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One thing the community has wanted has always been a template engine designed specifically for CodeIgniter. After a lot of discussion and back and forth during the planning phase, it was decided that we would not be bundling a template engine in, but we would make it fairly simple to integrate third-party choices. In part this was due to the wide variety of engines already available and preferences of the many developers that use the framework. Being interface-driven, that goal has been met.

However, we also decided to keep the simple Parser that we've always had. One thing that came up, though, was that if we were going to keep it, it needed to be much more useful than it has been in previous versions. Work on this is nearing completion, so I thought I would take a moment to highlight some of the new changes it brings.

The More Things Change

Looping and variable substitution work just like they always have. Variables wrapped in curly braces will be substituted with the variable's value. You can still loop over arrays of data by simply using opening and closing curly braces.

<h1>{blog_title} - {blog_heading}</h1>

The one major change here, though, is that PHP is no longer executed when parsing views.

The Little Things

Since you can no longer use any PHP, you need more tools to make the templates work for you.

Conditional Logic

Simple conditional logic is now available with the if, elseif, and else tags.

{if role=='admin'}
    <h1>Welcome, Admin</h1>
{elseif role=='moderator'}
    <h1>Welcome, Moderator</h1>
    <h1>Welcome, User</h1>

While they syntax might look a little cleaner, it is treated exactly like a standard PHP conditional, and all standard PHP rules would apply here. You can use any of the comparison operators you would normally, like ==, ===, !==, <, >, etc.

No-Parse Blocks

If you have a section of your template that you don't want the Parser to touch, you can do that easily by wrapping it in noparse tags.

    ... Your un-parsed content lives here ...


It's a tiny thing, but sometimes you just have to leave yourself notes in the templates, so it now supports comments that are never displayed in the final HTML.

{# This is a comment #}

Automatic Escaping

All variable substitutions are automatically escaped for safer views, greatly reducing the chance of XSS attacks and more. You can choose a different escaping context (html, attr, css, or js) depending on where the variable is appearing. It defaults to html so most of the time you won't need to do anything special to make it happen.

// Defaults to basic HTML escaping
{ some_var }
// Escape within HTML attributes
{ some_var|esc(attr) }
// Escape within Javascript code
{ some_var|esc(js) }
// Escape within CSS style blocks
{ some_var|esc(css) }

If you don't want it escaped at all, you can use {! and !} braces instead of plain curly braces and that one variable will not be escaped.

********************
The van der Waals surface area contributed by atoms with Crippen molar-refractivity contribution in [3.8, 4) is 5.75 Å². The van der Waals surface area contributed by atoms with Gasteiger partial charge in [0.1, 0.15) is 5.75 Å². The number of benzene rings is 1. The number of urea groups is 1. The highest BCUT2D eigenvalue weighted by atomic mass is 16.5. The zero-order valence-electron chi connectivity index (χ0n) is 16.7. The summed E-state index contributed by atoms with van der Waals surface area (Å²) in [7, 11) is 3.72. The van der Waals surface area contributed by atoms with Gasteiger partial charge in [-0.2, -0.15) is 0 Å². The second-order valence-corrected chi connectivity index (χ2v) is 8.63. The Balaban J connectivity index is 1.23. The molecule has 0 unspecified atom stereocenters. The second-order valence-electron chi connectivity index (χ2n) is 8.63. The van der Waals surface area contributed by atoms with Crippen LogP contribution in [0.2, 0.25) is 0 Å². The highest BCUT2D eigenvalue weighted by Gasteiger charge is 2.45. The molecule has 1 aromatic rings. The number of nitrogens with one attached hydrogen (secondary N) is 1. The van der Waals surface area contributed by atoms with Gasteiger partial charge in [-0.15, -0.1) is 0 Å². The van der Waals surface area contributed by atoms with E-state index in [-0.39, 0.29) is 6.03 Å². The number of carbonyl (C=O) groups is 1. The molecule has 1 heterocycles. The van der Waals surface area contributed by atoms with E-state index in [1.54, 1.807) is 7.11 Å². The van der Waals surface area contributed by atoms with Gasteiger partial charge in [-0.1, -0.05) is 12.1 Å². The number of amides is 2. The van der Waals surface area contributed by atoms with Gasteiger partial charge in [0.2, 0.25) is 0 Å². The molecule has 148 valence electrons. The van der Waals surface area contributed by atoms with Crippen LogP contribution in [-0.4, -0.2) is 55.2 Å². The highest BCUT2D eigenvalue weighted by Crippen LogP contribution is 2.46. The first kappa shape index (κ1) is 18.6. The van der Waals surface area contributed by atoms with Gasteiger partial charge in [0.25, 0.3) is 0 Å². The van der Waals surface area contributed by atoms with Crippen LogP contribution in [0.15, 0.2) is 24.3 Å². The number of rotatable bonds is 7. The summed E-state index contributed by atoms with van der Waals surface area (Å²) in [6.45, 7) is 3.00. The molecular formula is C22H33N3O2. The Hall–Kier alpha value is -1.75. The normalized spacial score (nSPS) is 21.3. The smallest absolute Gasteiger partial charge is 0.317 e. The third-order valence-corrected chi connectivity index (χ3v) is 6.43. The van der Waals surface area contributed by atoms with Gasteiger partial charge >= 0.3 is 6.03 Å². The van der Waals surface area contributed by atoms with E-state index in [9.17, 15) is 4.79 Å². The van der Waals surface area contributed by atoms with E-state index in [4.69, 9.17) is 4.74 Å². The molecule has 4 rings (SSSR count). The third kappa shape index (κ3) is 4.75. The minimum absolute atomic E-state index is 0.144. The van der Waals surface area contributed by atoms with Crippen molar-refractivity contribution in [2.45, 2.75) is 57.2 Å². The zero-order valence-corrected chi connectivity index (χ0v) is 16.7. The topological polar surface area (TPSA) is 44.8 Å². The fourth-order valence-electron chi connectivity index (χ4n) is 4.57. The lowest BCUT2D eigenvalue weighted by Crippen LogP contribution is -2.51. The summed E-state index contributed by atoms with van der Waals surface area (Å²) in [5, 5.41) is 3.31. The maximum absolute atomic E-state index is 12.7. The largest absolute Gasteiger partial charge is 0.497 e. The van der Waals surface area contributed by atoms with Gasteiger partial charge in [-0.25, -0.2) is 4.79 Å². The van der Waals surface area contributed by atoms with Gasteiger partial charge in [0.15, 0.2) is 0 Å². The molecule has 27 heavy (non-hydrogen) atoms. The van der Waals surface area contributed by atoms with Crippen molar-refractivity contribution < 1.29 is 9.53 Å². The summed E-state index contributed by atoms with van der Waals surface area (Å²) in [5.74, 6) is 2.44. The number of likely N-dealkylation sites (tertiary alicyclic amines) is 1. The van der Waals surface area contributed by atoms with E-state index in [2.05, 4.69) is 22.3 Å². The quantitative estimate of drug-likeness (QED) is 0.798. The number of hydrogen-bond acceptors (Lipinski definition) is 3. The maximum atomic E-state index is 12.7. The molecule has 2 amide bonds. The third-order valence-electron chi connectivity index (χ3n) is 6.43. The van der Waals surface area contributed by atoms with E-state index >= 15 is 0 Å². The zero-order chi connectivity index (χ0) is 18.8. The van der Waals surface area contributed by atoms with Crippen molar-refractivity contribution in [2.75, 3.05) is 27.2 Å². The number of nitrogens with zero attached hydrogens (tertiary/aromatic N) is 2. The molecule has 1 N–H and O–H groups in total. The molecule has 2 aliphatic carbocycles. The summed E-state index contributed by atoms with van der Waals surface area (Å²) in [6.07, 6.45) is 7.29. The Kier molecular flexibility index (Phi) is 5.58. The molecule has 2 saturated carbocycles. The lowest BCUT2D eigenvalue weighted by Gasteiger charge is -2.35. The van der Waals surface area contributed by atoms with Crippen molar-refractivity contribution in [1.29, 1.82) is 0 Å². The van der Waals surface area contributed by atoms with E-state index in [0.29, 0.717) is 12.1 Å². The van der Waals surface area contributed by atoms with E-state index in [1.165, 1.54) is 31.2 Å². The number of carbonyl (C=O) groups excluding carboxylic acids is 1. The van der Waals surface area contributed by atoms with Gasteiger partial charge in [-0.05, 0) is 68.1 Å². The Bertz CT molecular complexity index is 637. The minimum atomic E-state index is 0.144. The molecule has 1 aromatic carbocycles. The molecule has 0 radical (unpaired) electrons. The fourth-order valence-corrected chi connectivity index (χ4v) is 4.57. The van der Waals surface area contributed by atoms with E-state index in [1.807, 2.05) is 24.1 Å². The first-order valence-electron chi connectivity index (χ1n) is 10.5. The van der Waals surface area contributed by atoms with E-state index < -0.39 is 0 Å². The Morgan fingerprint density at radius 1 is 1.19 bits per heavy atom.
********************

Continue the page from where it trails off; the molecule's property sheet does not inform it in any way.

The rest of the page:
{! not_escaped_var !}

This one is still being finalized, so it's possible the syntax might change, but this is the current plan.

The Bigger Things

These next two items bring a fair amount of power to what used to be an almost pointless parser.


You saw a hint of this above when I was talking about escaping, but the parser now supports filtering the variable to affect its final display. Filters are separated by pipes (|).

// Output: FILTERED
{ filtered | upper }
// Output: Filtered
{ FILTERED | title }

Filters can have one or more parameters to specify options.

// Output: 2017-10-03
{ myDate | date(Y-m-d) }

Multiple filters can be chained together.

// Output: 2018-10-03
{ myDate | date_modify(+1 year) | date(Y-m-d) }

Filters typically only work on strings, but CodeIgniter will still ship with a number of helpful filters. And it's very simple to create your own custom ones. The built-in ones are currently:

  • abs
  • capitalize
  • date
  • date_modify
  • default
  • esc
  • excerpt
  • highlight
  • highlight_code
  • limit_words
  • limit_chars
  • lower
  • nl2br
  • number_format
  • prose
  • round
  • strip_tags
  • title
  • upper


Word of Warning: This feature is a concept only at this time, and actually implementation hasn't started, yet, but this is what's kicking around in my head. Syntax likely to change.

Plugins are a nod to Expression Engine's syntax that allows you to extend the capability of the Parser to fit most any need that you might have. Heck, you could probably flesh out any missing features needed for a template engine through plugins.

Basically, plugins allow you to specify an alias tag that a library's features can be called from. They are very similar in concept to View Cells, though I believe they'll be able to do some things that Cells can't. The only plugin expected to ship with the framework is the View Cell feature, actually.

This probably best makes sense with an example. Let's just use the View Cell feature to demonstrate, then. With Cells you can specify a class/method to generate and return HTML that is rendered in the Cell's place. It's tag might look something like this:

// A Simple version
{ cell: Acme\Blog\Posts::recentPosts }
// With Parameters
{ cell: Acme\Blog\Posts::recentPosts category=codeigniter limit=5 }

If the Acme\Blog package wanted to make things a little cleaner and create some View plugins, they might provide something like the following:

{ blog:recentPosts category=codeigniter limit=5 }

Again, all of this plugin syntax is preliminary and subject to change, but it's coming.

Hopefully, this type of Parser can be useful to some of you.